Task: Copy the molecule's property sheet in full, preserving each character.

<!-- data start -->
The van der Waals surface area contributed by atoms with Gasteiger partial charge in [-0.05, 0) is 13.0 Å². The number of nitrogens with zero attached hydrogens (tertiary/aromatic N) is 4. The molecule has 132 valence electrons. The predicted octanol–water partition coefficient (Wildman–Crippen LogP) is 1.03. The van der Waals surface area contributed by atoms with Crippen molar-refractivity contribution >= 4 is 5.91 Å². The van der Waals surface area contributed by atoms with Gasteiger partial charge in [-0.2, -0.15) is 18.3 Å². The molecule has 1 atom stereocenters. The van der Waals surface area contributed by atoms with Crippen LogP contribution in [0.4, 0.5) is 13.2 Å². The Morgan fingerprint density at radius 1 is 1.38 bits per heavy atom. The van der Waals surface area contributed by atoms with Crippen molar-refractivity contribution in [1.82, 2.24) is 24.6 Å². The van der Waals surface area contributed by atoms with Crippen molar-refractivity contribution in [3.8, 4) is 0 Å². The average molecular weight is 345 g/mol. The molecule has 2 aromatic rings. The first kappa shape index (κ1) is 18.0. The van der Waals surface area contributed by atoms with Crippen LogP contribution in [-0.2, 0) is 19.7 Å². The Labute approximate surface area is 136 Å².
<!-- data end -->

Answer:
The van der Waals surface area contributed by atoms with Gasteiger partial charge in [-0.05, 0) is 13.0 Å². The number of nitrogens with zero attached hydrogens (tertiary/aromatic N) is 4. The molecule has 132 valence electrons. The predicted octanol–water partition coefficient (Wildman–Crippen LogP) is 1.03. The van der Waals surface area contributed by atoms with Crippen molar-refractivity contribution >= 4 is 5.91 Å². The van der Waals surface area contributed by atoms with Gasteiger partial charge in [-0.2, -0.15) is 18.3 Å². The molecule has 1 atom stereocenters. The van der Waals surface area contributed by atoms with Crippen LogP contribution in [0.4, 0.5) is 13.2 Å². The Morgan fingerprint density at radius 1 is 1.38 bits per heavy atom. The van der Waals surface area contributed by atoms with Crippen molar-refractivity contribution in [1.82, 2.24) is 24.6 Å². The van der Waals surface area contributed by atoms with Crippen molar-refractivity contribution in [3.8, 4) is 0 Å². The average molecular weight is 345 g/mol. The molecule has 2 aromatic rings. The first kappa shape index (κ1) is 18.0. The van der Waals surface area contributed by atoms with Crippen LogP contribution in [-0.2, 0) is 19.7 Å². The Labute approximate surface area is 136 Å².